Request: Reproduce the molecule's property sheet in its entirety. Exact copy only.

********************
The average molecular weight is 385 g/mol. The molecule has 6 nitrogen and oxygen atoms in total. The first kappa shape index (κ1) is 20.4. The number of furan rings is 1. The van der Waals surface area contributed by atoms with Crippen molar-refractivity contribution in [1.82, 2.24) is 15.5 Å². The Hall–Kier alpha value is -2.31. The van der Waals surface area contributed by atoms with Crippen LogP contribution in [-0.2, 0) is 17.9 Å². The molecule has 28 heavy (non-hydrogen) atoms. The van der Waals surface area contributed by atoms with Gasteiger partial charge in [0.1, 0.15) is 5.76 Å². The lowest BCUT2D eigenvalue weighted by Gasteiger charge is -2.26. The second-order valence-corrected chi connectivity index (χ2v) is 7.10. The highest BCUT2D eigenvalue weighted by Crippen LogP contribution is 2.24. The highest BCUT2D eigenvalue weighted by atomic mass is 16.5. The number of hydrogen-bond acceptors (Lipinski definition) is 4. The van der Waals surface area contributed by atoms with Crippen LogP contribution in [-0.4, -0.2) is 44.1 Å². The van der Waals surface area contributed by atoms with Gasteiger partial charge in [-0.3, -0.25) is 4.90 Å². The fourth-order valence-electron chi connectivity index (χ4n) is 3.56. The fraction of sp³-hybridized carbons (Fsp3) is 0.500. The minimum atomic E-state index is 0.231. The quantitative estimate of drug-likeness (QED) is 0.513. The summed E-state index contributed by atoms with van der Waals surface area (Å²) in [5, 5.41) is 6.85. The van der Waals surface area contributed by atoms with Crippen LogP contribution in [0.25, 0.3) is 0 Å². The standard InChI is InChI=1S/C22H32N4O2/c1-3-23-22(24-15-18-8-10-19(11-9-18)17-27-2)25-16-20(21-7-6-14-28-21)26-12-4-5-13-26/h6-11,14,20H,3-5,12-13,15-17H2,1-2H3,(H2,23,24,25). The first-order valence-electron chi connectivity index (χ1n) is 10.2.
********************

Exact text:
The average molecular weight is 385 g/mol. The molecule has 6 nitrogen and oxygen atoms in total. The first kappa shape index (κ1) is 20.4. The number of furan rings is 1. The van der Waals surface area contributed by atoms with Crippen molar-refractivity contribution in [1.82, 2.24) is 15.5 Å². The Hall–Kier alpha value is -2.31. The van der Waals surface area contributed by atoms with Crippen LogP contribution in [-0.2, 0) is 17.9 Å². The molecule has 28 heavy (non-hydrogen) atoms. The van der Waals surface area contributed by atoms with Gasteiger partial charge in [0.1, 0.15) is 5.76 Å². The lowest BCUT2D eigenvalue weighted by Gasteiger charge is -2.26. The second-order valence-corrected chi connectivity index (χ2v) is 7.10. The highest BCUT2D eigenvalue weighted by Crippen LogP contribution is 2.24. The highest BCUT2D eigenvalue weighted by atomic mass is 16.5. The number of hydrogen-bond acceptors (Lipinski definition) is 4. The van der Waals surface area contributed by atoms with Crippen LogP contribution in [-0.4, -0.2) is 44.1 Å². The van der Waals surface area contributed by atoms with Gasteiger partial charge in [-0.3, -0.25) is 4.90 Å². The fourth-order valence-electron chi connectivity index (χ4n) is 3.56. The fraction of sp³-hybridized carbons (Fsp3) is 0.500. The minimum atomic E-state index is 0.231. The quantitative estimate of drug-likeness (QED) is 0.513. The summed E-state index contributed by atoms with van der Waals surface area (Å²) in [5, 5.41) is 6.85. The van der Waals surface area contributed by atoms with Crippen LogP contribution in [0.25, 0.3) is 0 Å². The standard InChI is InChI=1S/C22H32N4O2/c1-3-23-22(24-15-18-8-10-19(11-9-18)17-27-2)25-16-20(21-7-6-14-28-21)26-12-4-5-13-26/h6-11,14,20H,3-5,12-13,15-17H2,1-2H3,(H2,23,24,25). The first-order valence-electron chi connectivity index (χ1n) is 10.2.